Mastering the "All-Nighter"
Just remembered about the exam tomorrow? Collect yourself. Walk to Starbucks and
purchase a doppio espresso. Only after your caffeine fix is in hand, are you prepared
to begin your nightlong memorization marathon. Don’t eat too much sugar while you’re
studying and drink plenty of water—no one processes information efficiently when
they’re dehydrated. In college I kept a secret stash of double shot espressos in
the back of the fridge—they’re a little expensive but the convenience of emergency
caffeine reserves is worth the cost.
Here are some study strategies that helped me succeed on exams:
Let your syllabus outline a study guide for you
Before you begin reviewing your course materials, pull out your syllabus. A good
course syllabus should create a natural study outline for you. Consider how much
time was spent on the topics included on your syllabus and which parts of the information
you recall feeling less than confident about. I would consider making a list of
all topics, books, and information that you would like to review in the next few
hours on a separate sheet of paper.
Organize your materials
Regardless of whether I planned on reviewing them, I found that gathering all of
the books, handouts, and old papers written for the class is helpful. Not only do
you save yourself the time and hassle of searching your dorm for them later, but
actually seeing these materials will help you focus and remind you about some of
the topics that you may have forgotten. Arrange these materials so that you can
access the ones that you will rely on the most during your study session.
Re-read critical text.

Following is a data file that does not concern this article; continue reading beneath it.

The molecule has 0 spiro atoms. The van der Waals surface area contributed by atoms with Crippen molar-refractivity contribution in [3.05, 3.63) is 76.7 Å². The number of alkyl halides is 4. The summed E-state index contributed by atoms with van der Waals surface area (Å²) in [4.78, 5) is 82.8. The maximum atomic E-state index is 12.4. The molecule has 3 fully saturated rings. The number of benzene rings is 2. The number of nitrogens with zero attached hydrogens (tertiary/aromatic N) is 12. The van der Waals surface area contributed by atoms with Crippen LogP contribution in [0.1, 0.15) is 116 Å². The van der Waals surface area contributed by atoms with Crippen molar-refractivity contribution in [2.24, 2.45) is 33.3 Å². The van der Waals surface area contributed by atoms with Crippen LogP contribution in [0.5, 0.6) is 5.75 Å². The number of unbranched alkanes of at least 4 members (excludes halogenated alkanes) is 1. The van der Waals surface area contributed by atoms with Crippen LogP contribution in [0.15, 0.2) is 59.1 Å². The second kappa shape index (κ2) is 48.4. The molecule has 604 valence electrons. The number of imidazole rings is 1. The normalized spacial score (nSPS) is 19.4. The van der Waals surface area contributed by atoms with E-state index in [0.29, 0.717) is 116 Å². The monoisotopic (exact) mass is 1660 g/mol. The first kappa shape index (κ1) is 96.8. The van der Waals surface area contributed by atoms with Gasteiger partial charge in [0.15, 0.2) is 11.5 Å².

If you have actually read all of the chapters, books, and packets assigned throughout
the semester you’ll probably just have to skim the text to refresh your memory.
If not, I would suggest reading the introduction of all uncovered texts and at least
a couple chapters of each. Don’t spend all of your time reading however, save plenty
of time to gather essay material and/or practice any problems that you cannot consistently
solve. In addition to reading through this material, also read through any essays
or quizzes that you completed throughout the semester. This will help
you identify the focus of the course and hopefully give you insight into what topics
will appear on the exam.
Take notes on the topics that you are reviewing. Writing down this information will
help you remember it. It is always easier to recall an answer or information that
you have written down, it will help you recall it later. Before taking new notes,
however, I would suggest writing down all of the information pertinent to the exam
that is already stored in your memory. This will help you integrate anything new
that you learn as you study and also make it easier to recall the information quickly
on test day.
Sleep three hours.
If you feel that you have made enough headway to pry yourself away from your books
for a couple of hours to nap, it’s a good idea to do so. Just make sure that you
leave yourself a few hours before the exam to recollect your thoughts and review
the notes that you were taking before your break. Don’t go to sleep a couple hours
before the exam. This will only leave you feeling rushed and unprepared when you
wake up and it won’t allow you enough time to take another look at your notes.